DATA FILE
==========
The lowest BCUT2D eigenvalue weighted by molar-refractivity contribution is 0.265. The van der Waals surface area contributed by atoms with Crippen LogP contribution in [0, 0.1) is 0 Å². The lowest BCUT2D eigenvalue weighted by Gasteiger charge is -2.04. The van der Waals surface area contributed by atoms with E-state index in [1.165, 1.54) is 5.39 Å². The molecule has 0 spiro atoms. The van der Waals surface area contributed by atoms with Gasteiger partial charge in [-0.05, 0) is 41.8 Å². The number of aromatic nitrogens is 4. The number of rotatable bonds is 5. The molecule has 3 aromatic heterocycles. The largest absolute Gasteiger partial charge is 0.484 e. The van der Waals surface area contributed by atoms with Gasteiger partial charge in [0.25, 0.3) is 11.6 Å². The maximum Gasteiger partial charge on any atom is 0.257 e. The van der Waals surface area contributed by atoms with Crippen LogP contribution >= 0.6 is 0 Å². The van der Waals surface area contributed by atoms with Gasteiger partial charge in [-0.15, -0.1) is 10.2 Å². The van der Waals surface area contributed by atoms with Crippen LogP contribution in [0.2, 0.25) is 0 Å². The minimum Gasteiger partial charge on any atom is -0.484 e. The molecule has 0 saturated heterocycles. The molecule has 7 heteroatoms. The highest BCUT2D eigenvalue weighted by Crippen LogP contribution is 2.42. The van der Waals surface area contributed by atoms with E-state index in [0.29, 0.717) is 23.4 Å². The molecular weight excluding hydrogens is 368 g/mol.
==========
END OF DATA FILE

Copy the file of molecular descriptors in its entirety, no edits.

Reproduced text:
The lowest BCUT2D eigenvalue weighted by molar-refractivity contribution is 0.265. The van der Waals surface area contributed by atoms with Crippen LogP contribution in [0, 0.1) is 0 Å². The lowest BCUT2D eigenvalue weighted by Gasteiger charge is -2.04. The van der Waals surface area contributed by atoms with E-state index in [1.165, 1.54) is 5.39 Å². The molecule has 0 spiro atoms. The van der Waals surface area contributed by atoms with Gasteiger partial charge in [-0.05, 0) is 41.8 Å². The number of aromatic nitrogens is 4. The number of rotatable bonds is 5. The molecule has 3 aromatic heterocycles. The largest absolute Gasteiger partial charge is 0.484 e. The van der Waals surface area contributed by atoms with Gasteiger partial charge in [0.25, 0.3) is 11.6 Å². The maximum Gasteiger partial charge on any atom is 0.257 e. The van der Waals surface area contributed by atoms with Crippen LogP contribution >= 0.6 is 0 Å². The van der Waals surface area contributed by atoms with Gasteiger partial charge in [-0.15, -0.1) is 10.2 Å². The van der Waals surface area contributed by atoms with Crippen LogP contribution in [0.2, 0.25) is 0 Å². The minimum Gasteiger partial charge on any atom is -0.484 e. The molecule has 0 saturated heterocycles. The molecule has 7 heteroatoms. The highest BCUT2D eigenvalue weighted by Crippen LogP contribution is 2.42. The van der Waals surface area contributed by atoms with E-state index in [0.29, 0.717) is 23.4 Å². The molecular weight excluding hydrogens is 368 g/mol.